Although Prideaux Haven may be the most popular spot in Desolation Sound Marine Park, Laura Cove, though not as large and requires anchoring with a stern line (too narrow to swing), has excellent holding and is absolutely gorgeous. The remains of Old Phil the Frenchman’s cabin, as mentioned in The Curve of Time, is at the east end of the cove. For the brave and daring there is a rope swing on the south shore opposite the entrance and to your right. Melanie Cove, in between Laura and Prideaux, is also popular. On a quiet evening the sound of the stream at the head of the Cove can be heard. A hike of about ½ mile from the head of Melanie Cove will lead to Laura Cove and eventually to the old cabin at the head of Laura Cove.
Across from Prideaux Haven on West Redonda Island is Roscoe Bay. Roscoe Bay is a sheltered, forested bay with drying shoal access across its entrance. This is the only anchorage where you are restricted getting into and out of by the tide. Once past the bar, excellent anchorage can be obtained anywhere in this cozy, peaceful bay and it is a very short hike to Black Lake,the main attraction of the Bay, with its very warm water swimming.
Heading north from Roscoe Bay is Pendrell Sound, which branches off from Waddington Channel and nearly divides East Redonda Island in two. This fjord is well worth exploring. It has the warmest waters of the Sound with temperatures reaching as high as 80°F all summer and is ripe with oysters and mussels.
It is an easy cruise to venture a little further to a great little anchorage at the top of Waddington Channel called Walsh Cove. There are Indian pictographs (rock paintings) on the cliffs at the northern part of the anchorage just inside the bight of the cove. From the water they are partly hidden by trees, but once ashore they are easily found. These are hundreds of years old and were discovered by Vancouver’s botanist Archibald Menzies in 1792.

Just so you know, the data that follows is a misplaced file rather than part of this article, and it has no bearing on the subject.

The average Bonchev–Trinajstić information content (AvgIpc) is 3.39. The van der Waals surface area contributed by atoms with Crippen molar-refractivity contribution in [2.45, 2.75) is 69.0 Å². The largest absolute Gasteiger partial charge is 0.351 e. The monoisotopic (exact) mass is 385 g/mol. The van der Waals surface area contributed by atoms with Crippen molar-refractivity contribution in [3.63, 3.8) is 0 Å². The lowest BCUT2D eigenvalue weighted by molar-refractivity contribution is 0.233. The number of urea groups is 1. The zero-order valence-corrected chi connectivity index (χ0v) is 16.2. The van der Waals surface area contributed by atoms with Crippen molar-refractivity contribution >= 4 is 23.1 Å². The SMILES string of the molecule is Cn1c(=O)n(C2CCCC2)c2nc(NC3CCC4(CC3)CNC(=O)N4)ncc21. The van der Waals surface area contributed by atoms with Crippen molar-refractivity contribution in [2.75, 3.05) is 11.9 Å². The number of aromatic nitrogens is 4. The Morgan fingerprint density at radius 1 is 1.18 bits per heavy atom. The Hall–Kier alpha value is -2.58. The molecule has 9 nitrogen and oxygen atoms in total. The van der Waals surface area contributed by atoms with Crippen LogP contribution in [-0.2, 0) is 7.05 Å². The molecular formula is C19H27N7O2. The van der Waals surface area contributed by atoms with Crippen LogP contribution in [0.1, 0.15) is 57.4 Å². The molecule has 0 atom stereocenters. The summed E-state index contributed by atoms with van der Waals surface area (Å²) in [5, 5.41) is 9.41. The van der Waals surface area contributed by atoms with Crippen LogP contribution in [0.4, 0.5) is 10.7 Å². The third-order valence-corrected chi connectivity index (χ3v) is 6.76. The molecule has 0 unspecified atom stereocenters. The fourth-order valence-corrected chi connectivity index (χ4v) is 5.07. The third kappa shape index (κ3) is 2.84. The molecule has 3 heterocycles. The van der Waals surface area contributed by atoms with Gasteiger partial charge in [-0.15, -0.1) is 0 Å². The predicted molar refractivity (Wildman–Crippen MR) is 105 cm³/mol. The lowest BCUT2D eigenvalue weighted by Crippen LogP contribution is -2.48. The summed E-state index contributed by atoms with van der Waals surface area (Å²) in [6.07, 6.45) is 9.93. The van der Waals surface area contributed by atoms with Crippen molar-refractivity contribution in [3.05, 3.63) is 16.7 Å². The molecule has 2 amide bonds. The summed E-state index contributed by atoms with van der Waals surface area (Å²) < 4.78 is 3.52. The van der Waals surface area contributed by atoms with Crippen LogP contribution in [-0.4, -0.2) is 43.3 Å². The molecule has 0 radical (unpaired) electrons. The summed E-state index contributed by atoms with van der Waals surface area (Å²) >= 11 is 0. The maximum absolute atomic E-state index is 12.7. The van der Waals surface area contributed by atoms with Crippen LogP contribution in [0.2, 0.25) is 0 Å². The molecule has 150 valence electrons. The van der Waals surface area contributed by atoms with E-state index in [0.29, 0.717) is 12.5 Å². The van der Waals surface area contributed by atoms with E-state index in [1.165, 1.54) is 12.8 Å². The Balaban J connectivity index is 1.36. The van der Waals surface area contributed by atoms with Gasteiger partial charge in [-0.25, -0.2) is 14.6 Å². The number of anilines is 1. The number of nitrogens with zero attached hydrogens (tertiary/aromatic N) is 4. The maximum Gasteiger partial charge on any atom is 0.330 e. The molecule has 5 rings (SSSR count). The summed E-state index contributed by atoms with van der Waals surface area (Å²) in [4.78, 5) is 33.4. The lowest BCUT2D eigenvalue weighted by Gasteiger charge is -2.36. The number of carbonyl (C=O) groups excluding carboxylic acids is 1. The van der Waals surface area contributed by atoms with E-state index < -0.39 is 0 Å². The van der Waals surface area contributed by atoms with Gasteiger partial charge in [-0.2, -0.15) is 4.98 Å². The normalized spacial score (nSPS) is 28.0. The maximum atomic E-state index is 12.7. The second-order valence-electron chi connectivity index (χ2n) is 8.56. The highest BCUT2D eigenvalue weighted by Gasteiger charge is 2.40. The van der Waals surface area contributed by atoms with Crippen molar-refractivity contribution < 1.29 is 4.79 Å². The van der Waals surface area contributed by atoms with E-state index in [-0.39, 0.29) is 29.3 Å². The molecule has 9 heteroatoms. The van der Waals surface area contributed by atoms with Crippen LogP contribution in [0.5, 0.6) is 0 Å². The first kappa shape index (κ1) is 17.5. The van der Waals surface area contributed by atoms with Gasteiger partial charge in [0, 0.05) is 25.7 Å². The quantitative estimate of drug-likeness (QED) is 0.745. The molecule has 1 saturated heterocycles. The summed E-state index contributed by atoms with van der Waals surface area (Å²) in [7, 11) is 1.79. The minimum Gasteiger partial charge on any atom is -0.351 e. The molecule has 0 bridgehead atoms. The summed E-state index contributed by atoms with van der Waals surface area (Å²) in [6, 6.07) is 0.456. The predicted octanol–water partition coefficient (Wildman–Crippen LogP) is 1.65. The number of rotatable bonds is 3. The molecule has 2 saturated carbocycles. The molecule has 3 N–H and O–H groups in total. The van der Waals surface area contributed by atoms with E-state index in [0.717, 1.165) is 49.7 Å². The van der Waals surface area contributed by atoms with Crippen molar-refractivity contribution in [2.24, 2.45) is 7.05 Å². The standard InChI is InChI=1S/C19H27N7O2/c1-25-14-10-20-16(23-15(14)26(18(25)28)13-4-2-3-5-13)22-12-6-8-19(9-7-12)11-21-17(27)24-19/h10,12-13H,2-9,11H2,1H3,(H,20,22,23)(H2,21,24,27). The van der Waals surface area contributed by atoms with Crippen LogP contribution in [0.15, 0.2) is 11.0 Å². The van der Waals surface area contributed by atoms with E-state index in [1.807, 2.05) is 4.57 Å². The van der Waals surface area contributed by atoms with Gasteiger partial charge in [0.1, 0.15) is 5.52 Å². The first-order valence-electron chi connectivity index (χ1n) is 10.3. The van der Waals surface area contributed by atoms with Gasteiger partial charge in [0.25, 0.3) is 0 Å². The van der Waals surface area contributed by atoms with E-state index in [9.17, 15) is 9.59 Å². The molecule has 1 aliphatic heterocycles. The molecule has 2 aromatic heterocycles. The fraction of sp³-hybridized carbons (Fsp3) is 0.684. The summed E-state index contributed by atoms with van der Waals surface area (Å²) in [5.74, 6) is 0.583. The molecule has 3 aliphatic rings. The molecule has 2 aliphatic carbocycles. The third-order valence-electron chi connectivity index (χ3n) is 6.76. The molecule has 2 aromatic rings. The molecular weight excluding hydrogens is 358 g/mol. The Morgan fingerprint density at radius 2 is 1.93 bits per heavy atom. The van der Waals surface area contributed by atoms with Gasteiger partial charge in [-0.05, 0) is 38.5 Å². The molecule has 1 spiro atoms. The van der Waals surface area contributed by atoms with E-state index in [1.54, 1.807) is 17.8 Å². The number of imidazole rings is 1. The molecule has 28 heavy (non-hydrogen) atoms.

Moving north, there is little or no current in the gap between West and East Redonda Islands. Traveling through here you will have a great view up Toba Inlet, a truly beautiful and remote area. It is 25 miles up to the head of the inlet, which, though very scenic, has no anchorages save Brem Bay in good weather. No anchorage can be found at the head of Toba Inlet as it is shallow, windy, and exposed. You are guaranteed however, to most likely have the entire area all to yourself.
Coming back south via Homfray Channel makes for a nice circuit. Homfray Channel is the second deepest sounding in North America reaching depths of 2400 feet with peaks rising 5000' to 8000' around you. In no time at all you are back to the Prideaux Haven area. Keep going south past Prideaux to a great anchorage in Tenedos Bay. From here it is a short hike up to Unwin Lake, which is very warm for swimming from June to September. There are also endless hiking trails all through this area.
Heading out of the park area and onto West Redonda Island is Refuge Cove. There is no anchorage here but dockside moorage is available. This is the only place to get fuel, water or provisions in the immediate area of the Sound. As well as a good general store, you will also find a liquor store, craft shop, showers, washer & dryer and a hamburger stand that has recently been enlarged with the addition of a CAPPUCCINO BAR!